Emergency order. Defeat the Metroid of Planet Zebes. Destroy the Mother Brain.
–Galaxy Federal Police M510
One of my favorite games for the NES is the non-linear, action/adventure game Metroid. In revisiting the game, I realized several important things. First, not only did I never finish Metroid back in the day, I didn’t get very far into the game at all! At best, I had gotten to one of the bosses, but that, of course, is nowhere near the end of the game. The game was indeed hard, but it’s interesting that I did fall in love with it nevertheless.
In replaying the game, I actually managed to win. Of course, I cheated. I used maps, walkthroughs and most importantly, I utilized my emulator’s ability to create saved games. That last one, more than anything else, made the game about a hundred times less frustrating to play. I recognize that the hardware limitations of the NES made it difficult to allow saved games (this game was released before the batteries that allowed saves on newer games), but Metroid was incredibly punitive. It often seems like the game is constructed to waste time, something that would infuriate me in a game today (and indeed, I was not a fan of Metroid III). So the ability to save the game at any time made things a lot easier. I know this isn’t a “fair” way to play the game, and I’m sure purists are leaving my site in disgust, but I have to say, the game was a lot of fun.
So why do I love this game? I think a lot of it has to do with the atmosphere of the game. There’s not much of a story, but it’s clear what you’re supposed to do. The music is evocative, the character and monster designs are fantastic for an 8 bit game, and the gameworld is sprawling, open and varied. Again, there’s no real narrative in the game, so when you see various designs, you’re forced to come up with explanations of your own. For instance, whenever you find a power-up, it’s being held by some bird-like statue. Why? Who knows? When entering various boss’ lairs, there is a weird alien creature’s head that is evocative without being too cheesy.
Samus entering Kraid’s lair
This is an action game with platforming elements, but the primary gameplay element is actually exploration. One of the most shocking and subversive things this game did was that it forced you to go left. Indeed, in order to start exploring past the first screen, you need to go left first and gain a power-up. This might seem trivial or silly today, but it was revolutionary back then. The notion of going left-to-right is so ingrained in our consciousness from reading (and other video games), that the concept that we not only could go left, but that we were required to do so, was amazing. The game was also one of the first to use backtracking as a key element. In addition, the game is filled with secrets, hidden barriers, and tricks. Furthermore, these secret barriers were necessary in order to win the game, making the process of exploration that much more fun. Despite the punishing difficulty of the game, the focus on probing captivated me, even when I was younger (and now that I can mitigate the difficulty with saved games, the focus on probing and exploration is that much more rewarding).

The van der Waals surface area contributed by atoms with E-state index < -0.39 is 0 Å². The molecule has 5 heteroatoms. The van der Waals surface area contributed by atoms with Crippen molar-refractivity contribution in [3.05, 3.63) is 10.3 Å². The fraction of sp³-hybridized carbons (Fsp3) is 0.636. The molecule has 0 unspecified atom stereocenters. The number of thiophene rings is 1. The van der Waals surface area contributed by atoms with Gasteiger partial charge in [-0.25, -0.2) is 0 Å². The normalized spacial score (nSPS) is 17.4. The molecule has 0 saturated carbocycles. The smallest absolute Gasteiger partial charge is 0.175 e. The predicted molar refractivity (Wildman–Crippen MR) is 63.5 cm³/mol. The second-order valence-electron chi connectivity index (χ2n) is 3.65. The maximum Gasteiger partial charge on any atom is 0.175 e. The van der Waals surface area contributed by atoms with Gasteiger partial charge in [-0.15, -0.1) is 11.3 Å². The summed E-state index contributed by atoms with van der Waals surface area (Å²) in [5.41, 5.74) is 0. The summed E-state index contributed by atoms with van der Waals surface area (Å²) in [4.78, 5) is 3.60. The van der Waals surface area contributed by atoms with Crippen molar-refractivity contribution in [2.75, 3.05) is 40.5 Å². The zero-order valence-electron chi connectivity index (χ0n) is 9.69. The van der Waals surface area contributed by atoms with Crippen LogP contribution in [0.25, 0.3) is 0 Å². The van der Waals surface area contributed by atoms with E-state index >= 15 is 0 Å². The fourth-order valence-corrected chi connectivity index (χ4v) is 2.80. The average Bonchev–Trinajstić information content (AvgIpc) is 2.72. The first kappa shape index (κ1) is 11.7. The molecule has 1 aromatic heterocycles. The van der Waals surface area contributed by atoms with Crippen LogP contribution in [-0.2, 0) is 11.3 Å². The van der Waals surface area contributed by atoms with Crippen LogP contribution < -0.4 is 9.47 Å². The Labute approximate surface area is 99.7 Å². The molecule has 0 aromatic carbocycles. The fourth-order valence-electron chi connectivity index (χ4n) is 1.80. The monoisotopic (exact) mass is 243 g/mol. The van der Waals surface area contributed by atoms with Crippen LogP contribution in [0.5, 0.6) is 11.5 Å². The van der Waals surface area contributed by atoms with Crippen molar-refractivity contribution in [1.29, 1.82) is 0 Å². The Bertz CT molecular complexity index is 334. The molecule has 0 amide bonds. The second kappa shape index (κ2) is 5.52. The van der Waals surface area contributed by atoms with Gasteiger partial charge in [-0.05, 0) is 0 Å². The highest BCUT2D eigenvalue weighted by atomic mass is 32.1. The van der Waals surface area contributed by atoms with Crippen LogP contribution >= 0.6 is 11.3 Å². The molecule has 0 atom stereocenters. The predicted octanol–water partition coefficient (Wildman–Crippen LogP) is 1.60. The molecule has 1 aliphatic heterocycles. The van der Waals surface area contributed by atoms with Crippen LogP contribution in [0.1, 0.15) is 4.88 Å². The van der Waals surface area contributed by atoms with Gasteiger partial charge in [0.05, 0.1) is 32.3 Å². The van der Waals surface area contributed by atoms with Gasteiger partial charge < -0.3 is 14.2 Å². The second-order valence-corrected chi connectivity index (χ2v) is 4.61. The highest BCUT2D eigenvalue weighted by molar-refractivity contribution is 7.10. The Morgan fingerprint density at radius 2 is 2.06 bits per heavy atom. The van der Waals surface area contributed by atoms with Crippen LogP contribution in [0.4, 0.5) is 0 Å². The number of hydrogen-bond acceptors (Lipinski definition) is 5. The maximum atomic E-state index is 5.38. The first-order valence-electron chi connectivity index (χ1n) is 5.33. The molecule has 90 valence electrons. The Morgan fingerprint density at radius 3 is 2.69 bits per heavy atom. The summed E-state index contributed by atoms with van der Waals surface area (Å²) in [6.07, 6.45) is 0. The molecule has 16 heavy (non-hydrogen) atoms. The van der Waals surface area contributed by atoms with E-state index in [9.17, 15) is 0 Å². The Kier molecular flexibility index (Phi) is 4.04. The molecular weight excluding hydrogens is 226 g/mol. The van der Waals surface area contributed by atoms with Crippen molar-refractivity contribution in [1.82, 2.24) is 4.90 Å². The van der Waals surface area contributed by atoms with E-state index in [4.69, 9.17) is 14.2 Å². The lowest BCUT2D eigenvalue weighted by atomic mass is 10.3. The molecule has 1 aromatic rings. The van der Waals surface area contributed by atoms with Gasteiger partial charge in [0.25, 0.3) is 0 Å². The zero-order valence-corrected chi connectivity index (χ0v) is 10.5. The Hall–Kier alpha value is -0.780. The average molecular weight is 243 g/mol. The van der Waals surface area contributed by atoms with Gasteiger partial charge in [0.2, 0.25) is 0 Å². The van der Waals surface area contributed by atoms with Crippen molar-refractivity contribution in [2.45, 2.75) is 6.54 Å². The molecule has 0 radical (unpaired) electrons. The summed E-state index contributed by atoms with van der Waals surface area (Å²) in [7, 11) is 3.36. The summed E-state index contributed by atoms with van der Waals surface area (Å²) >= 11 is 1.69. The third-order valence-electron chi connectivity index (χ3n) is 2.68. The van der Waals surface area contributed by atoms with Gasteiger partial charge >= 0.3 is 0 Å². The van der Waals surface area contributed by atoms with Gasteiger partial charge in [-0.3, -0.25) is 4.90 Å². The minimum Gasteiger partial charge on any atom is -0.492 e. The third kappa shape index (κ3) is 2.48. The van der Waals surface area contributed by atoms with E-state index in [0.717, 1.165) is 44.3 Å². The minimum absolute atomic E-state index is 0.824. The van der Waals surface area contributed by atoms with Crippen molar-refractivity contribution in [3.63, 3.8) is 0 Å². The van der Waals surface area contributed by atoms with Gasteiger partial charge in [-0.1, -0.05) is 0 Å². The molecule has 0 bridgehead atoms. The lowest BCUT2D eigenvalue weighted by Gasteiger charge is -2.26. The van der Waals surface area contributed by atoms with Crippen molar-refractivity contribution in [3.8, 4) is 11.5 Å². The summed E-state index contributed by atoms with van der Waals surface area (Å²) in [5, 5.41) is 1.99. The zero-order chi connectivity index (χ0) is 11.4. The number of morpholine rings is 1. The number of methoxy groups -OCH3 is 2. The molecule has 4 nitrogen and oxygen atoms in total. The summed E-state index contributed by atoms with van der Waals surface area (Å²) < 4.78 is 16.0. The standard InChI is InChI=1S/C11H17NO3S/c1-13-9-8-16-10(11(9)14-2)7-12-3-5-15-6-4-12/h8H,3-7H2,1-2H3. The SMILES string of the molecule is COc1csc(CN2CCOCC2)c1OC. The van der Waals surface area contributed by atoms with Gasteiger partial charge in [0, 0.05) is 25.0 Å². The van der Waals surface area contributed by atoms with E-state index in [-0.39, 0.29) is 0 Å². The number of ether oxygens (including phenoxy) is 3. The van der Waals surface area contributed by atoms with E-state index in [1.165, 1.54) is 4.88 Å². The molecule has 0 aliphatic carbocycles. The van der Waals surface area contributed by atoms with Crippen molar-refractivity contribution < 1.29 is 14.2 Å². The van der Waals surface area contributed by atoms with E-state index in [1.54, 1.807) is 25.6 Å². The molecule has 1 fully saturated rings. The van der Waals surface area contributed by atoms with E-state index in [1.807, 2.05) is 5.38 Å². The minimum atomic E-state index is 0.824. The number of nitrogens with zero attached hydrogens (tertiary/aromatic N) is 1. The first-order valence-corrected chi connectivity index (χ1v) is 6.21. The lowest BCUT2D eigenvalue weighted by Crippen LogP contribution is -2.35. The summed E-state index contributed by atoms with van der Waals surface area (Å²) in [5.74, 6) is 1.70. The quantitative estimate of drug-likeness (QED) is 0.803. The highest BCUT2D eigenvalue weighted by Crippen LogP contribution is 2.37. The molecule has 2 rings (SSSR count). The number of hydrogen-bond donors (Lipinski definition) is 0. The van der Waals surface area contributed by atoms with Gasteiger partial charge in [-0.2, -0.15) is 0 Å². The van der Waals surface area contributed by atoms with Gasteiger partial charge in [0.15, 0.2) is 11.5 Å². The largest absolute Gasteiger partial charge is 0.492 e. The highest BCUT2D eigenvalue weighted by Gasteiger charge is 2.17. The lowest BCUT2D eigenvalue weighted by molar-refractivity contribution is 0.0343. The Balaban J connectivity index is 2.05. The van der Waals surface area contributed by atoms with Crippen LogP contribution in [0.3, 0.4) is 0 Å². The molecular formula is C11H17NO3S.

Samus finds a new weapon
Like other games of the era, such as the Zelda series, Metroid required you to collect various items, weapons, and abilities in order to strengthen your character. And as you gained various powers, additional areas of the map became accessible. The sprawling, open-world design of the world was quite alluring (I’m also a big fan of precursors like Pitfall II and successors like GTA III) and again, the game’s atmosphere really draws you in. It’s funny, but part of the allure is the solitary nature of your character. You are literally the only person on the planet. A planet infested with all sorts of nasty creatures and lava pits and all sorts of other crazy obstacles. The design works well, emphasizing the solitude and desperation, yet somehow retaining a fun experience.
One of the things that really struck me upon replaying this game was just how excellent the platforming elements of this game are. Many platformers of the era had floaty, unresponsive controls (I’m looking at you, Castlevania!) which at the time were considered part of the challenge. Not so here. The control and freedom of movement of Samus was quite liberating compared to other games. You could even control a jump while in mid-air. And later powerups like the Super Jump and most importantly, the Screw Attack (one of the best video game weapons ever), made the experience that much better.